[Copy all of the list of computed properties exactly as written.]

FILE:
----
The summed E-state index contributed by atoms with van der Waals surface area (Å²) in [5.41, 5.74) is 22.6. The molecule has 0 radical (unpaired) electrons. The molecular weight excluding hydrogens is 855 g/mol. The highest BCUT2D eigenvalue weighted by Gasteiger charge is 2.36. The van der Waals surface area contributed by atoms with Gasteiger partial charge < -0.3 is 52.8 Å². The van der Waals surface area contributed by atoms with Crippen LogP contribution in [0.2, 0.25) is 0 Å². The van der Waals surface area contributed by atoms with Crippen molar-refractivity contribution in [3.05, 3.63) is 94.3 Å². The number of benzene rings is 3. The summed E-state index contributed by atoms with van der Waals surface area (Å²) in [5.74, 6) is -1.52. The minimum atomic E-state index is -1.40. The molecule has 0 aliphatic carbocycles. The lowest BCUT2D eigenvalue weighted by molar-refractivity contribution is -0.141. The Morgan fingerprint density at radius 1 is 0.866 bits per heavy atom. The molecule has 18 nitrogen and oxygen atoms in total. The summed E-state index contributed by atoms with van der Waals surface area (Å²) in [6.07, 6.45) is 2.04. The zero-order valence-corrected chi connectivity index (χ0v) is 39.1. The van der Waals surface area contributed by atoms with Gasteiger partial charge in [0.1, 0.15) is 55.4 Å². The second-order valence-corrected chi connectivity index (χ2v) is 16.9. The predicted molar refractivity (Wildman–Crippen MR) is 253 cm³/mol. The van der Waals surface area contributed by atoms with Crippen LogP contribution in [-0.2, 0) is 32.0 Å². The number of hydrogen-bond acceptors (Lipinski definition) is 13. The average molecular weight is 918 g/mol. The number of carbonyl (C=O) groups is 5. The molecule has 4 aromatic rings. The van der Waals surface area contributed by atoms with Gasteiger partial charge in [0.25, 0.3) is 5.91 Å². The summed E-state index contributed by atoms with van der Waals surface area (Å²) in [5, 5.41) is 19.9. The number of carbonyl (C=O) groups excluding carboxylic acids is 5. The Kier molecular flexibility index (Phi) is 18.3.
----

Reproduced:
The summed E-state index contributed by atoms with van der Waals surface area (Å²) in [5.41, 5.74) is 22.6. The molecule has 0 radical (unpaired) electrons. The molecular weight excluding hydrogens is 855 g/mol. The highest BCUT2D eigenvalue weighted by Gasteiger charge is 2.36. The van der Waals surface area contributed by atoms with Gasteiger partial charge < -0.3 is 52.8 Å². The van der Waals surface area contributed by atoms with Crippen LogP contribution in [0.2, 0.25) is 0 Å². The van der Waals surface area contributed by atoms with Crippen molar-refractivity contribution in [3.05, 3.63) is 94.3 Å². The number of benzene rings is 3. The summed E-state index contributed by atoms with van der Waals surface area (Å²) in [5.74, 6) is -1.52. The minimum atomic E-state index is -1.40. The molecule has 0 aliphatic carbocycles. The lowest BCUT2D eigenvalue weighted by molar-refractivity contribution is -0.141. The Morgan fingerprint density at radius 1 is 0.866 bits per heavy atom. The molecule has 18 nitrogen and oxygen atoms in total. The summed E-state index contributed by atoms with van der Waals surface area (Å²) in [6.07, 6.45) is 2.04. The zero-order valence-corrected chi connectivity index (χ0v) is 39.1. The van der Waals surface area contributed by atoms with Gasteiger partial charge in [0.1, 0.15) is 55.4 Å². The second-order valence-corrected chi connectivity index (χ2v) is 16.9. The predicted molar refractivity (Wildman–Crippen MR) is 253 cm³/mol. The van der Waals surface area contributed by atoms with Crippen LogP contribution in [-0.2, 0) is 32.0 Å². The number of hydrogen-bond acceptors (Lipinski definition) is 13. The average molecular weight is 918 g/mol. The number of carbonyl (C=O) groups is 5. The molecule has 4 aromatic rings. The van der Waals surface area contributed by atoms with Gasteiger partial charge in [0.25, 0.3) is 5.91 Å². The summed E-state index contributed by atoms with van der Waals surface area (Å²) in [5, 5.41) is 19.9. The number of carbonyl (C=O) groups excluding carboxylic acids is 5. The Kier molecular flexibility index (Phi) is 18.3.